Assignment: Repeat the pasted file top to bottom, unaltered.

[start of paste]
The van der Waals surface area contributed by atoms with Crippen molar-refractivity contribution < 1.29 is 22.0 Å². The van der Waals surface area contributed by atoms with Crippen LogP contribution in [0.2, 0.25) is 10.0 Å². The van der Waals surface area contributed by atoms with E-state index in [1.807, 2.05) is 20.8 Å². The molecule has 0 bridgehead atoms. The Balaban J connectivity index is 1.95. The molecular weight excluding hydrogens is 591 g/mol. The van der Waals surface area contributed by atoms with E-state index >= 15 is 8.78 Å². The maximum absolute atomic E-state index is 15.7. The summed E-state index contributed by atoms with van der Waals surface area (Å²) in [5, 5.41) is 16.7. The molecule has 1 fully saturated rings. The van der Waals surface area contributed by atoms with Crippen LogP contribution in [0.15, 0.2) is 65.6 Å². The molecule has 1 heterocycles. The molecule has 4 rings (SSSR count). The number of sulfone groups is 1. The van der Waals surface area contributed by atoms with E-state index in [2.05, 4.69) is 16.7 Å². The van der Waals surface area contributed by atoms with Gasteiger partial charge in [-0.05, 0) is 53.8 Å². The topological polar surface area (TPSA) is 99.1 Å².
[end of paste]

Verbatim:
The van der Waals surface area contributed by atoms with Crippen molar-refractivity contribution < 1.29 is 22.0 Å². The van der Waals surface area contributed by atoms with Crippen LogP contribution in [0.2, 0.25) is 10.0 Å². The van der Waals surface area contributed by atoms with E-state index in [1.807, 2.05) is 20.8 Å². The molecule has 0 bridgehead atoms. The Balaban J connectivity index is 1.95. The molecular weight excluding hydrogens is 591 g/mol. The van der Waals surface area contributed by atoms with E-state index >= 15 is 8.78 Å². The maximum absolute atomic E-state index is 15.7. The summed E-state index contributed by atoms with van der Waals surface area (Å²) in [5, 5.41) is 16.7. The molecule has 1 fully saturated rings. The van der Waals surface area contributed by atoms with Crippen LogP contribution in [0.15, 0.2) is 65.6 Å². The molecule has 1 heterocycles. The molecule has 4 rings (SSSR count). The number of sulfone groups is 1. The van der Waals surface area contributed by atoms with E-state index in [2.05, 4.69) is 16.7 Å². The van der Waals surface area contributed by atoms with Gasteiger partial charge in [-0.05, 0) is 53.8 Å². The topological polar surface area (TPSA) is 99.1 Å².